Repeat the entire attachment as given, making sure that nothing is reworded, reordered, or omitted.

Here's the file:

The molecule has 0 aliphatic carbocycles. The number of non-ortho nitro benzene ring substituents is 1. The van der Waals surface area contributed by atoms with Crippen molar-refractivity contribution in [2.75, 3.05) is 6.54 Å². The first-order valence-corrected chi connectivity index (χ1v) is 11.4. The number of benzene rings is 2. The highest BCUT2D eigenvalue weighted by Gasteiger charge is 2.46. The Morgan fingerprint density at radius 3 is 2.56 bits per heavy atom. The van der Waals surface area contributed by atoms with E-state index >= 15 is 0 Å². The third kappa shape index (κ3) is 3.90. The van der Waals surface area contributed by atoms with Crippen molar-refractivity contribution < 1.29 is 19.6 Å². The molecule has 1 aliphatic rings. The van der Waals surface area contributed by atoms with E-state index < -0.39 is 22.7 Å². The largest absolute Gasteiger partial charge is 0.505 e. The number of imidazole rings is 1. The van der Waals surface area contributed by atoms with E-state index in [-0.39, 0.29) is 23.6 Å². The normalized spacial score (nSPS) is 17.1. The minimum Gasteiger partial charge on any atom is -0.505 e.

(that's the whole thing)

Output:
The molecule has 0 aliphatic carbocycles. The number of non-ortho nitro benzene ring substituents is 1. The van der Waals surface area contributed by atoms with Crippen molar-refractivity contribution in [2.75, 3.05) is 6.54 Å². The first-order valence-corrected chi connectivity index (χ1v) is 11.4. The number of benzene rings is 2. The highest BCUT2D eigenvalue weighted by Gasteiger charge is 2.46. The Morgan fingerprint density at radius 3 is 2.56 bits per heavy atom. The van der Waals surface area contributed by atoms with E-state index >= 15 is 0 Å². The third kappa shape index (κ3) is 3.90. The van der Waals surface area contributed by atoms with Crippen molar-refractivity contribution < 1.29 is 19.6 Å². The molecule has 1 aliphatic rings. The van der Waals surface area contributed by atoms with E-state index < -0.39 is 22.7 Å². The largest absolute Gasteiger partial charge is 0.505 e. The number of imidazole rings is 1. The van der Waals surface area contributed by atoms with E-state index in [-0.39, 0.29) is 23.6 Å². The normalized spacial score (nSPS) is 17.1. The minimum Gasteiger partial charge on any atom is -0.505 e.